But the story of 21st century resistance is not just about countries, alliances, new economic institutions that mimic the old. Grassroots social movements have been spreading like wild fire all across the face of the globe. The story can begin in many places and at various times: the new social movements of the 1980s; the Zapatistas of the 1990s; the anti-globalization/anti-IMF campaigns going back to the 1960s and continuing off and on until the new century; or repeated mass mobilizations against a Free Trade Agreement for the Americas. (Harry Targ, “The Empire in Disarray: Global Challenges to the International Order,” The Rag Blog, April 10, 2013).

On Imperialism and Resistance

Theories of imperialism emphasize the role of capital accumulation, the drive for ever larger profits, the exploitation of workers and peasants, and the expropriation of land. The needs of the economic system are typically served by military force when profits cannot be gained through other means. Also social control in poor countries is achieved by building alliances between ruling classes in rich and poor countries.

This story of imperialism explains much of human history. But the pursuit of profit, the capacity to exploit, the conquest of land, and the institutionalization of policies that maximize the interests of the powerful generate resistance. That too is part of the story. In the twenty-first century, countries such as China, India, and Brazil are demanding that some of the rules of economic exchange be rewritten. Groups of marginalized nation-states have joined together to form political and economic organizations on every continent. Most importantly, social movements have emerged all across the globe around critical issues. And because of new technologies, movements in one geographic space are now visible to all.

Latin American Resistance and Counter-Resistance

Perhaps the most interesting and inspiring forms of resistance over the last 25 years have been observed in Latin America. Cuba, the long-isolated nation which has inspired revolutionary ferment in the Global South, has been joined by political regimes throughout the continent. In this century resistance has come from grassroots organizing and electoral processes. These have led many countries in the region to adopt radical reforms, economic populism, and visions of twenty-first century socialism. The Bolivarian Revolution, so named by Hugo Chavez, spread from Venezuela, Bolivia, Ecuador, Uruguay, to Nicaragua. Modest adaptations of radical reform surfaced in Argentina, Brazil, Chile, and for a time Paraguay and Honduras. These countries embraced some or all of the following:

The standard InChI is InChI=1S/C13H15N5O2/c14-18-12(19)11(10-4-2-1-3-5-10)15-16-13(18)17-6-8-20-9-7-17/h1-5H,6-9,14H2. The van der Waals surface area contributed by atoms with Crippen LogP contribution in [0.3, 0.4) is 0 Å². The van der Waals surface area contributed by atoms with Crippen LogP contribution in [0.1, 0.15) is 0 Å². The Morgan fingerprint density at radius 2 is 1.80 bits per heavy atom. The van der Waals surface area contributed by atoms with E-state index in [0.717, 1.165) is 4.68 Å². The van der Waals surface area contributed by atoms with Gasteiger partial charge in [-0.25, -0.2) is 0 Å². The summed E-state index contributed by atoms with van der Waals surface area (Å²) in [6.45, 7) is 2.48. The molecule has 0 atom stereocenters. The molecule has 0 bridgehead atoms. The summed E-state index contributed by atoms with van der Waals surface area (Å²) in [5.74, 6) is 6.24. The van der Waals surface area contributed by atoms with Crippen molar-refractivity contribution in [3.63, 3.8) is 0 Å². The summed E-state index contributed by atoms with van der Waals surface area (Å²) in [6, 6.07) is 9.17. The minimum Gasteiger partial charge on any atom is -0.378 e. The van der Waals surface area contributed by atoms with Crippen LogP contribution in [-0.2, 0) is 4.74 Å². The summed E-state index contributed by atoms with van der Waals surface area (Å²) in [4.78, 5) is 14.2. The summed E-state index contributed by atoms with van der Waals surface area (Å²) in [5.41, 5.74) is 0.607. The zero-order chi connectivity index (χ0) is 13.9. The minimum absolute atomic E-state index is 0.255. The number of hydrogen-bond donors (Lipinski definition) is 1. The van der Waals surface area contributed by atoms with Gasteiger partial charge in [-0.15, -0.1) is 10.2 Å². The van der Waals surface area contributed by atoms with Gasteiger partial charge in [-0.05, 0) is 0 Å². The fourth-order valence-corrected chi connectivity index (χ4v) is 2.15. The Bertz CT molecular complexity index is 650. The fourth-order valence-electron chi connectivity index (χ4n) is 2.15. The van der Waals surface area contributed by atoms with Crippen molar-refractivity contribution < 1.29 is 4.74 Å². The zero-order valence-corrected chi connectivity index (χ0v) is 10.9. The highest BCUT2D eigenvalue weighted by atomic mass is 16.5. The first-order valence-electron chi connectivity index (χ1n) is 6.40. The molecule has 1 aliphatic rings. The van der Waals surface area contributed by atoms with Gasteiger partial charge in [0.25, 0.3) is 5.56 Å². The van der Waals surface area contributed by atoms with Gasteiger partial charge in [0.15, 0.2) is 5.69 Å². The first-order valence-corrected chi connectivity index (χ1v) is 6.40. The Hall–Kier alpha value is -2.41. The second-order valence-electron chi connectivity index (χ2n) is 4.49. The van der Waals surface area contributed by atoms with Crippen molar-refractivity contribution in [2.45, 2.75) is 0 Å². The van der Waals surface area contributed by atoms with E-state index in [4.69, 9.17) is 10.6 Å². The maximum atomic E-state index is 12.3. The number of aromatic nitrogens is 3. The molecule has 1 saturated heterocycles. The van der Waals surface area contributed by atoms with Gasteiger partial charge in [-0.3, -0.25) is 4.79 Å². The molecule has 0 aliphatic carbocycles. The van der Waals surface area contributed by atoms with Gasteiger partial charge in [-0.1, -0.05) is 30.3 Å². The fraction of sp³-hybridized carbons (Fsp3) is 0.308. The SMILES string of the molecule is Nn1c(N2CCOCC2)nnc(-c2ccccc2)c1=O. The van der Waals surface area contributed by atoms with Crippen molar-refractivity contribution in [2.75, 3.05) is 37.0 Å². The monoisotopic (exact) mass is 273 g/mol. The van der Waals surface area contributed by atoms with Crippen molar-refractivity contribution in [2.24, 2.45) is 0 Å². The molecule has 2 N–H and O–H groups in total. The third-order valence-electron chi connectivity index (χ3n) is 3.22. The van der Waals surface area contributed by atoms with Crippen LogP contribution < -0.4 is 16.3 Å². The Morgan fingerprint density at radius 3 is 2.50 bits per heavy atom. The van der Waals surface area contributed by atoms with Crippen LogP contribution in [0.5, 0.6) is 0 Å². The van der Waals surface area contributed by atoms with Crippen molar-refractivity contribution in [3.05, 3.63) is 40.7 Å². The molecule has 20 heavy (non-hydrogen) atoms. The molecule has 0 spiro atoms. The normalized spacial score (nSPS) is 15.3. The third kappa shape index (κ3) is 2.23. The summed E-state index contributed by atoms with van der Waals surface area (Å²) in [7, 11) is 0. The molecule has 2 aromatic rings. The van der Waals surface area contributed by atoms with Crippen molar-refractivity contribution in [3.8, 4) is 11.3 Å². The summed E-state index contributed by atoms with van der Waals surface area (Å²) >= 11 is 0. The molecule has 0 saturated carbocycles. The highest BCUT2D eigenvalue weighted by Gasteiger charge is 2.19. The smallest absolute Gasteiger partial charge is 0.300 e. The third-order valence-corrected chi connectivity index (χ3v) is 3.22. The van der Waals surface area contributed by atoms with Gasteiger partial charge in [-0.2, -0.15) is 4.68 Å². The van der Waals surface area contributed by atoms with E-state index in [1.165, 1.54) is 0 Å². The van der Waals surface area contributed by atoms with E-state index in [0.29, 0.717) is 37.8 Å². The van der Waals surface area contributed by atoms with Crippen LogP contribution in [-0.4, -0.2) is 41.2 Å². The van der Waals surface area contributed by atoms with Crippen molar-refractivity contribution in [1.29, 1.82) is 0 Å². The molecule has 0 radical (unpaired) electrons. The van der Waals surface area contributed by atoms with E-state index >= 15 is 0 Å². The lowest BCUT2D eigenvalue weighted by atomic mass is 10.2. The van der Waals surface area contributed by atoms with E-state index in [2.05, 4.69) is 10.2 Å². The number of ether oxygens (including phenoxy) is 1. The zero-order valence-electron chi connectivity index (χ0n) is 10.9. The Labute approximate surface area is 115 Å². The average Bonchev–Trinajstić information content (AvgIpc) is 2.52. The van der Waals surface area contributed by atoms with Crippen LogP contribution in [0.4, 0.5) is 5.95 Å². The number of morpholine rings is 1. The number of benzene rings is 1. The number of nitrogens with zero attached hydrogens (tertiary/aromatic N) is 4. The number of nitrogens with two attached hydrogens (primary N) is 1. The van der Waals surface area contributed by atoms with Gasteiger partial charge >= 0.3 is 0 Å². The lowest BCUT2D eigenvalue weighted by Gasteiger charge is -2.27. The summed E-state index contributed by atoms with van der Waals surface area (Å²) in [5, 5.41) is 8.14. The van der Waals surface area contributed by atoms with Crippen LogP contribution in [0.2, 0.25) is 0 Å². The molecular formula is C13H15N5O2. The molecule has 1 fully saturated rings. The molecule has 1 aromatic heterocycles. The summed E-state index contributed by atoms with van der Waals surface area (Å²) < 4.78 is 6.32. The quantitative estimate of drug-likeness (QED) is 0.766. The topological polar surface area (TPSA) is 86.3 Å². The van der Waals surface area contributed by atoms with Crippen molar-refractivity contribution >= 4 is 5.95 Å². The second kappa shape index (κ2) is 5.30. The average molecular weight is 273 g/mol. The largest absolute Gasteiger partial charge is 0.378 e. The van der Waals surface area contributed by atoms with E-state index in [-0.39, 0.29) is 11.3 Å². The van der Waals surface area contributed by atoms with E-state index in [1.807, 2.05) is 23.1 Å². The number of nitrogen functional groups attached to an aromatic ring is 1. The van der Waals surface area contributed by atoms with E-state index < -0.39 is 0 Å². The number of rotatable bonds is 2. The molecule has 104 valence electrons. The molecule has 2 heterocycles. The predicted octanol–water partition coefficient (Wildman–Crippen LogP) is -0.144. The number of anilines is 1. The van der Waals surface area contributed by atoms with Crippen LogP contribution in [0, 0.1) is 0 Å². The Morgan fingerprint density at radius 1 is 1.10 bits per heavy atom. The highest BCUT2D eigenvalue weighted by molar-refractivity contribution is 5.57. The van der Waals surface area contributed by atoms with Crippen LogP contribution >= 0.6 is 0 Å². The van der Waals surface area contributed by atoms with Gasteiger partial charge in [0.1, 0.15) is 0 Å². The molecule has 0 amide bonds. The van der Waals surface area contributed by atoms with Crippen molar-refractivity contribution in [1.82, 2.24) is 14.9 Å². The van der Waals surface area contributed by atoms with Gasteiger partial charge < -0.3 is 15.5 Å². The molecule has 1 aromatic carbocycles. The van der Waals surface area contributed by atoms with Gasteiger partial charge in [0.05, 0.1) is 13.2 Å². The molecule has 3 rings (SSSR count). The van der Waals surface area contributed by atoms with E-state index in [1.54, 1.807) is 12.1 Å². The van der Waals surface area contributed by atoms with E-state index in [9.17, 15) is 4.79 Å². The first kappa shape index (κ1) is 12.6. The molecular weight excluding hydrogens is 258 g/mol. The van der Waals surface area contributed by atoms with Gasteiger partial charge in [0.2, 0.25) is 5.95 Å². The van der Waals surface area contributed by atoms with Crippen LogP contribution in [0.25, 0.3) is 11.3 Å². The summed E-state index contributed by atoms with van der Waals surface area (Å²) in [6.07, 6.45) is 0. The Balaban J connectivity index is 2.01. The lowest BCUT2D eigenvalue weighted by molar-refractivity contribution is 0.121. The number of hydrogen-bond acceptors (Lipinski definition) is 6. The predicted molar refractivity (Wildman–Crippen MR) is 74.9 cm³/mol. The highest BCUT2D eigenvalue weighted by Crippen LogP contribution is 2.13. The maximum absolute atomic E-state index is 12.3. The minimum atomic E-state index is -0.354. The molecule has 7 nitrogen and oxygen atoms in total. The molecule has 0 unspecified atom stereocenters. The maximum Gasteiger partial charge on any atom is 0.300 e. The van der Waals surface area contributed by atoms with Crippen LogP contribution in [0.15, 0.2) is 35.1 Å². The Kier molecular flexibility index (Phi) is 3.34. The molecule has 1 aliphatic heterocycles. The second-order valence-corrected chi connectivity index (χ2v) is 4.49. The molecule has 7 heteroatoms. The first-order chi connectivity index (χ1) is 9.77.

--the construction of socialist parties to run candidates for local and national office.

--cooperation in the establishment of regional international organizations such as the Community of Latin American and Caribbean States (CELAC), The Bank of the South, The Bolivarian Alternative for the Americas (ALBA), The Common Market of the South (MERCOSUR), and various bilateral agreements including Cuba’s exchange of medical practitioners for Venezuelan oil.

--the articulation of common Latin American responses to traditional United States and European global hegemony. This includes demands for change in European and North American control of voting power in international organizations such as the IMF, opposition to the Free Trade Agreement of the Americas proposed by the United States, and demands that the United States normalize relations with Cuba.

--the establishment of alternative forms of local political power.

--the construction of agricultural and industrial cooperatives.

--the emergence of grassroots organizations.

--the recognition of indigenous rights.

--the realization that the distribution of wealth and power between and within countries needs to be changed.

In sum, theories of imperialism, hegemony, dependency need to be complemented by an understanding of the theory and practice of resistance. Mobilizations as varied as the thousands of groups attending the World Social Fora to the politics of the Bolivarian Revolution, to Arab Spring, to Occupy are all part of the story of the twenty-first century. However, narratives of imperialism and resistance must also be sensitive to “counter-resistance.” History does not move in a steady course. Conflict and struggle are experienced all along the way. And therefore theorists and advocates of twenty-first century socialism must be cognizant of and be prepared for counter-resistance and reversals in the progressive flow of history.